“Extending unemployment benefits to the unvaccinated is just the latest in a series of proposals aligning the GOP with people who won’t get a COVID shot,” Axios reports, noting that Iowa, Kansas, and Tennessee have also changed their rules to favor anti-vaxxers.

“Republicans see a prime opportunity to rally their base ahead of the midterms. No matter how successful their individual efforts, the campaign is a powerful messaging weapon,” Axios adds.

Up until now being fired for cause – for refusing an employer’s requirements, including being vaccinated – has made terminated employees ineligible for unemployment benefits.

“The general proposition is that it is lawful for an employer to mandate the vaccine and so if an employee doesn’t get it, it’s a choice,” labor attorney Domenique Camacho Moran told CBS News in October.

“It’s like if your employer said, ‘Come in at 9 o’clock and you said, ‘Thanks for sharing, I’ll come in at 11.’ If you engage in deliberate misconduct like that, you won’t be entitled to unemployment benefits which are designed to be provided to those who are separated through no fault of their own,” he added.

But DeSantis and his administration have been downplaying COVID and the coronavirus vaccine, promoting expensive COVID treatments over vaccines – treatments that financially benefit one of his top political donors.


DeSantis Hires New Surgeon General: A Hydroxychloroquine-Pushing Physician Who Appeared in ‘Demon Sperm’ Doc’s Video

Revealed: Ron DeSantis Has Been Taking COVID Advice From a California Psychiatrist Pushing Ivermectin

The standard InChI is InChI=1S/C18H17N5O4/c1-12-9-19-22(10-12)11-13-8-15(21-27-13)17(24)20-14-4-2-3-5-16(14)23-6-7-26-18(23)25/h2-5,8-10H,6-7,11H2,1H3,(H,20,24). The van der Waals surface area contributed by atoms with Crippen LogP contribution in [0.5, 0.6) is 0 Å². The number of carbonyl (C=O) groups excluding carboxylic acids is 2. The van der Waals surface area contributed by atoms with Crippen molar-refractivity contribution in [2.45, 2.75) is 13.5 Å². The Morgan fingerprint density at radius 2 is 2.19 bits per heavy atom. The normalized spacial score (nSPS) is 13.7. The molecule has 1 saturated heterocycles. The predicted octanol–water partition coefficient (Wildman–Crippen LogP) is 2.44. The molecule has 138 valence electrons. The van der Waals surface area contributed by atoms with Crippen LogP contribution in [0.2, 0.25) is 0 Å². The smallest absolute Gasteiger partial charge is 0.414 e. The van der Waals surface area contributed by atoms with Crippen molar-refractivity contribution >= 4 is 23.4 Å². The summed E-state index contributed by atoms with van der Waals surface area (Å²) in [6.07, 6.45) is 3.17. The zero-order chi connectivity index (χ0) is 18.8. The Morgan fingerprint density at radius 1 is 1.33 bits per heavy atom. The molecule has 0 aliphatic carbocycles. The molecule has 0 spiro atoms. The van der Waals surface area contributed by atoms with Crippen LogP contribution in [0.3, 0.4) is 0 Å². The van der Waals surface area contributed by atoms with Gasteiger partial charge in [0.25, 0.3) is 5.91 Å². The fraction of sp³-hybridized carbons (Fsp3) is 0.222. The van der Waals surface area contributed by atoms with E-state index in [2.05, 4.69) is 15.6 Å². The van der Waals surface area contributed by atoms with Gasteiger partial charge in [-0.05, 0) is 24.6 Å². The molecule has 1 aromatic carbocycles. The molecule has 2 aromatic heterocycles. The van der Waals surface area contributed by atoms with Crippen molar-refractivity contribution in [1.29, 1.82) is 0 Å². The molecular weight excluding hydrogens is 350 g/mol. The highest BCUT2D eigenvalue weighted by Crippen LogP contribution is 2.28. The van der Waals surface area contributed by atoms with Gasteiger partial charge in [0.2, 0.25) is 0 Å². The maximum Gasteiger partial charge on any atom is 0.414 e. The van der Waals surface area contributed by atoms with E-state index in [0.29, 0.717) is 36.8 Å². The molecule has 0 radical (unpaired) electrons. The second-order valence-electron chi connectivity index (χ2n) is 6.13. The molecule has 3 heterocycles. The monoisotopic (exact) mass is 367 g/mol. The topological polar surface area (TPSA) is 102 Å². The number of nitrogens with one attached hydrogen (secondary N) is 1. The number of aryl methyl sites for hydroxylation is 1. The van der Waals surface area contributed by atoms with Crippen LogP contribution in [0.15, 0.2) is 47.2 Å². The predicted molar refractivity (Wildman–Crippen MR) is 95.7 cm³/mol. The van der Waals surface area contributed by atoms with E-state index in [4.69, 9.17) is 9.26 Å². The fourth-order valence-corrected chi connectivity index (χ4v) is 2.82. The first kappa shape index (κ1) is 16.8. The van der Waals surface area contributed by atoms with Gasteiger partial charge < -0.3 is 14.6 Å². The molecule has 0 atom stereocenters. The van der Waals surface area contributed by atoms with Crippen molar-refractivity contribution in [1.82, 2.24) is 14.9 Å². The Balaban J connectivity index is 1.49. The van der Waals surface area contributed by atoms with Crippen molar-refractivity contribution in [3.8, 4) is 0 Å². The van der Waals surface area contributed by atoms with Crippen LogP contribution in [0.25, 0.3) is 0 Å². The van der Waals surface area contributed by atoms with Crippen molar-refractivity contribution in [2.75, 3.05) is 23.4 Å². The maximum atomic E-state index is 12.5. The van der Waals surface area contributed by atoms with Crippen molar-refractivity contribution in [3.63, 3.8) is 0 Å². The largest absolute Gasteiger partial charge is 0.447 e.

DeSantis Says ‘Deal With’ It as Coronavirus ‘Waves’ Rage Through Florida

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Trump Supporters Have New ‘Ambitious Plan’ to Have Loyalists Oversee Elections Across America: Report



Donald Trump and his supporters are enacting an “ambitious plan” to place loyalists in key positions overseeing elections after his unsuccessful efforts to overturn the results of the 2020 presidential election, which was won by Joe Biden.

“In Michigan, local GOP leaders have sought to reshape election canvassing boards by appointing members who expressed sympathy for former president Donald Trump’s false claims that the 2020 vote was rigged. In two Pennsylvania communities, candidates who embraced election fraud allegations won races this month to become local voting judges and inspectors,” The Washington Post reported Monday. “And in Colorado, 2020 doubters are urging their followers on conservative social media platforms to apply for jobs in election offices.”

The report comes as Trump continues to push his “Big Lie” of election fraud, releasing a Sunday statement falsely claiming the “2020 Election was rigged and stolen.”

“Citing the need to make elections more secure, Trump allies are also seeking to replace officials across the nation, including volunteer poll watchers, paid precinct judges, elected county clerks and state attorneys general, according to state and local officials, as well as rally speeches, social media posts and campaign appearances by those seeking the positions,” the newspaper reported. “If they succeed, Trump and his allies could pull down some of the guardrails that prevented him from overturning Biden’s win by creating openings to challenge the results next time, election officials and watchdog groups say.”

READ: Trump has a plan to make it easier to ‘subvert the will of the voters’ in 2024: CNN

There are QAnon-linked candidates running for secretary of state to oversee elections, including Rachel Hamm in California, Jim Marchant in Nevada, Kristina Karamo in Michigan, Mark Finchem in Arizona, and Rep. Jody Hice (R-GA) in Georgia.

Colorado Secretary of State Jena Griswold (D) warned how the focus has shifted from overturning the last election to overturning future elections.

“The attacks right now are no longer about 2020,” Griswold explained. “They’re about 2022 and 2024. It’s about chipping away at confidence and chipping away at the reality of safe and secure elections. And the next time there’s a close election, it will be easier to achieve their goals. That’s what this is all about.”

Read the full report.